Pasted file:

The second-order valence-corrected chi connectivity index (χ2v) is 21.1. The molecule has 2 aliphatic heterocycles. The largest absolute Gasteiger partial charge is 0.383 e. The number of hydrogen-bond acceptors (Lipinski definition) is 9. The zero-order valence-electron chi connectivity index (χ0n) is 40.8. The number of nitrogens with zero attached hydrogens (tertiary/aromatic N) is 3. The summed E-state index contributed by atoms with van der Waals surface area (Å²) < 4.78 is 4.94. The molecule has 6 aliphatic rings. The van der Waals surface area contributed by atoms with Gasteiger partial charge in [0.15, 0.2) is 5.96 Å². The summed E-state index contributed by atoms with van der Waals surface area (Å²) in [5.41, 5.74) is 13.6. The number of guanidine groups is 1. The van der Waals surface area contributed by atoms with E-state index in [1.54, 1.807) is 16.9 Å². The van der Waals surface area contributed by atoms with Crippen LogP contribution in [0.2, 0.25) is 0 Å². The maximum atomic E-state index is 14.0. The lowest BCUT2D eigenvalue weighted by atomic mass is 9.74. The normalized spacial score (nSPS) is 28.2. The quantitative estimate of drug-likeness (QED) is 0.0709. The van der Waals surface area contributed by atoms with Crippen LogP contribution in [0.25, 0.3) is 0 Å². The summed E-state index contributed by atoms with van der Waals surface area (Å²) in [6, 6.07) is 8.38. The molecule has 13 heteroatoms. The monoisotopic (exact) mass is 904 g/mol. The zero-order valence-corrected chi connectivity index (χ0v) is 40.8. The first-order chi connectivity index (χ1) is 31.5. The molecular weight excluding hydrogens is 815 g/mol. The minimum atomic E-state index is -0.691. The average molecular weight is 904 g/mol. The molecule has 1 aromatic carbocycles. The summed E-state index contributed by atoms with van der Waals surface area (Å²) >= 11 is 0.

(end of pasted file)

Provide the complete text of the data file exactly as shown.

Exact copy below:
The second-order valence-corrected chi connectivity index (χ2v) is 21.1. The molecule has 2 aliphatic heterocycles. The largest absolute Gasteiger partial charge is 0.383 e. The number of hydrogen-bond acceptors (Lipinski definition) is 9. The zero-order valence-electron chi connectivity index (χ0n) is 40.8. The number of nitrogens with zero attached hydrogens (tertiary/aromatic N) is 3. The summed E-state index contributed by atoms with van der Waals surface area (Å²) < 4.78 is 4.94. The molecule has 6 aliphatic rings. The van der Waals surface area contributed by atoms with Gasteiger partial charge in [0.15, 0.2) is 5.96 Å². The summed E-state index contributed by atoms with van der Waals surface area (Å²) in [5.41, 5.74) is 13.6. The number of guanidine groups is 1. The van der Waals surface area contributed by atoms with E-state index in [1.54, 1.807) is 16.9 Å². The van der Waals surface area contributed by atoms with Crippen LogP contribution in [0.2, 0.25) is 0 Å². The maximum atomic E-state index is 14.0. The lowest BCUT2D eigenvalue weighted by atomic mass is 9.74. The normalized spacial score (nSPS) is 28.2. The quantitative estimate of drug-likeness (QED) is 0.0709. The van der Waals surface area contributed by atoms with Crippen LogP contribution in [0.25, 0.3) is 0 Å². The summed E-state index contributed by atoms with van der Waals surface area (Å²) in [6, 6.07) is 8.38. The molecule has 13 heteroatoms. The monoisotopic (exact) mass is 904 g/mol. The zero-order valence-corrected chi connectivity index (χ0v) is 40.8. The first-order chi connectivity index (χ1) is 31.5. The molecular weight excluding hydrogens is 815 g/mol. The minimum atomic E-state index is -0.691. The average molecular weight is 904 g/mol. The molecule has 1 aromatic carbocycles. The summed E-state index contributed by atoms with van der Waals surface area (Å²) >= 11 is 0.